Imagine this scenario: Your roof is caving in. It is riddled with leaks that - with each rain - slowly seep through the weathered, cracking shingles and rot away the plywood beneath. In time, the plywood yields to the weakness it suffers through continual water exposure, allowing the leaks to attack the structural integrity of the support beams and joists holding everything up. With every passing season, the problem gets worse and worse - exacerbated by each new rain, each new drought, each new ice storm. The pending financial burden increases, as does the risk to the rest of the house and its contents.
Tar patch is applied; spare shingles - like so many Bandaids - are tacked into place here and there; in one section, perhaps a tarp is affixed. Quick, inexpensive, short-term measures are taken - ostensibly as a reactionary tactic. The real solution is one that you don't want to face: a roof replacement. Had the problem been addressed a couple of years ago, it might have only meant re-shingling. But now - since so much water damage has occured - the plywood needs replacing, and possible attention to the joists beneath. The new costs? Significantly higher. Wait another year or two, and the ceiling wallboard will need replacing. Keep waiting, and the wallboard will eventually fall down.
So why not do the repairs? "Too expensive," you say. "Don't have that kind of money; it's not in the budget. It's cheaper to keep patching for now, and I'll deal with the problem tomorrow." Well, tomorrow comes, and more damage is done. The looming grand total for the cost of ultimate repair grows higher, and higher, and higher. And like a seemingly irreparable budget deficit or impossibly high credit card balance, "a little more damage" won't make a bit of difference in the big picture.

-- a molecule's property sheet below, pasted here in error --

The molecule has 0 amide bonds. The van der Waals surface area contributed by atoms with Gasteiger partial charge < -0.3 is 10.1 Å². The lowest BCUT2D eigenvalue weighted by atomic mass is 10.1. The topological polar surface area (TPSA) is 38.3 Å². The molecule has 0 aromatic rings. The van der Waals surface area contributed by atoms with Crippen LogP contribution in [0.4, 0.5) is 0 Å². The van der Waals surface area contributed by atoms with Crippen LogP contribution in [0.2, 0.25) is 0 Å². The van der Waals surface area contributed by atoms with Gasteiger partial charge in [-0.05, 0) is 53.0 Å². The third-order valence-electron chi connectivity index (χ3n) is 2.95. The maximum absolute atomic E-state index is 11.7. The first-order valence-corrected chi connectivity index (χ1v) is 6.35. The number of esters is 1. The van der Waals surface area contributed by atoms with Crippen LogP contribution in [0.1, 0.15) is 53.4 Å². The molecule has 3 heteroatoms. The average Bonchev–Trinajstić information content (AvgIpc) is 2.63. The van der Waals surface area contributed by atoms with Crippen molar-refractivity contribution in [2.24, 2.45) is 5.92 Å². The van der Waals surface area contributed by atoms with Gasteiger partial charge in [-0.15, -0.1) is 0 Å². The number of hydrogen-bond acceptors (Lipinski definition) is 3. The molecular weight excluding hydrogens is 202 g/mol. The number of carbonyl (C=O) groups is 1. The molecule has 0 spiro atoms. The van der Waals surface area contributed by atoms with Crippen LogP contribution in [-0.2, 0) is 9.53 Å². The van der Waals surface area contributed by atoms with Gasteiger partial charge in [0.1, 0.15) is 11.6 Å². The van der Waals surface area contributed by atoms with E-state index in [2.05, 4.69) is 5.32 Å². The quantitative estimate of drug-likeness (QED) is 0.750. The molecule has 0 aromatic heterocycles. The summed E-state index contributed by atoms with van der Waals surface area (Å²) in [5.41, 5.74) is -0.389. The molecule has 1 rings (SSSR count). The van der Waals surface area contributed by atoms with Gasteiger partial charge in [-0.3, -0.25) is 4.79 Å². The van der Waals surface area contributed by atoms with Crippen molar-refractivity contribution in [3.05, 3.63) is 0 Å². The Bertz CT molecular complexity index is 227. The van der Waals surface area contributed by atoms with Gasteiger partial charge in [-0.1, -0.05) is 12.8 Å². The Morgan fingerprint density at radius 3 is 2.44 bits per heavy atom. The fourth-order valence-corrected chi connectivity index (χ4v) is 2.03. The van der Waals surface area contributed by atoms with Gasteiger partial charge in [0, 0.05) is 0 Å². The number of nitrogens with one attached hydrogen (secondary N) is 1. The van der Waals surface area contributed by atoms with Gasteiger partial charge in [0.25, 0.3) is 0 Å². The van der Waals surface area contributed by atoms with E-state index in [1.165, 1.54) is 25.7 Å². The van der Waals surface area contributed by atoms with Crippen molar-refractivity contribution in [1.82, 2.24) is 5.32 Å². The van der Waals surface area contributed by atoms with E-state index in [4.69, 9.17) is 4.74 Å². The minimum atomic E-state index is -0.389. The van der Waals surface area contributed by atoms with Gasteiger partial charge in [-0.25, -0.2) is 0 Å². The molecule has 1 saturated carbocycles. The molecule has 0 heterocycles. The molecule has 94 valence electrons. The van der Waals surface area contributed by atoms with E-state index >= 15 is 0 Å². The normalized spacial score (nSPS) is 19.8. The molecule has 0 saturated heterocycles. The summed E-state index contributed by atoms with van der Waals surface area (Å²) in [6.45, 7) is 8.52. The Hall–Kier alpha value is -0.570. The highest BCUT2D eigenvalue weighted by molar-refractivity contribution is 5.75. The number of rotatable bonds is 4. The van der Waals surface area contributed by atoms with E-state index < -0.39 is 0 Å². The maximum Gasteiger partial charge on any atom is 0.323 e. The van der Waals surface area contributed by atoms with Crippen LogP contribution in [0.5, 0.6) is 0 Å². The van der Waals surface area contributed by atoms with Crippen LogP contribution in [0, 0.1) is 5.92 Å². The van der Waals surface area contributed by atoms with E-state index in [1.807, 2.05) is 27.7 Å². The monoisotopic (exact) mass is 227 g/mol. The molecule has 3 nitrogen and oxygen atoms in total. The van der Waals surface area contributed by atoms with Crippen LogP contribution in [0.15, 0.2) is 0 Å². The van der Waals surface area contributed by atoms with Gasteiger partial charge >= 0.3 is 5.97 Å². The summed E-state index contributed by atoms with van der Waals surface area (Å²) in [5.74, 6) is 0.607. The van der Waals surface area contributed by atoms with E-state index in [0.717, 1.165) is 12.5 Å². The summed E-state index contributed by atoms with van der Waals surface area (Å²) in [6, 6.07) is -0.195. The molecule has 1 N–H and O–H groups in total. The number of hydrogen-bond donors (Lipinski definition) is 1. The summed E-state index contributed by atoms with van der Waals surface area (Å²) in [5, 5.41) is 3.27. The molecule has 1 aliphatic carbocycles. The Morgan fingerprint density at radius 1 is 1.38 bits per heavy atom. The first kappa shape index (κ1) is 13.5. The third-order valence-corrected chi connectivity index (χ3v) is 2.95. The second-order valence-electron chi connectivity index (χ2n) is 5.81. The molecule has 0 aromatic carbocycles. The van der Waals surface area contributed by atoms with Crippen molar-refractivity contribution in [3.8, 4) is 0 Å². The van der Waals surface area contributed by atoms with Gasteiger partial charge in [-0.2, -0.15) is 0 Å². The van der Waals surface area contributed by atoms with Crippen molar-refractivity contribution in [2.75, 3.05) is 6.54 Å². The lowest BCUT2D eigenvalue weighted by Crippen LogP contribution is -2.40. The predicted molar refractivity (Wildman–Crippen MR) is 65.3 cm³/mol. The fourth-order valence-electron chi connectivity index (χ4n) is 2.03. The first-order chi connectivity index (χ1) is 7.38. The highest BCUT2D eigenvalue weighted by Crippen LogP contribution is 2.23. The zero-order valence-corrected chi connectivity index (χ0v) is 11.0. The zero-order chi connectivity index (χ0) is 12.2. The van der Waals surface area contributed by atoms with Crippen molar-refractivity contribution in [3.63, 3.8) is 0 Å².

Until the roof finally caves in. Then you kick into panic mode. You'll gladly spend whatever it takes to fix things... and now.
Does this scenario sound all too familiar? At our company, we've seen many projects come in as a result of similar "panic situations" from clients. We need to fix their proverbial damaged roofs, and they are panicking. They are not always rational. They are in survival mode. And they are scrambling - too - to justify the cost of repair.
One of our missions is to try and pre-empt panic situations; to educate and create true value in addressing a potentially bad situation before it escalates. We try and show that a short-term expense to attack a business problem today can yield substantive rewards tomorrow.
Why wait? Be proactive - not reactive. The ultimate cost of ignorance can far exceed the cost of prevention.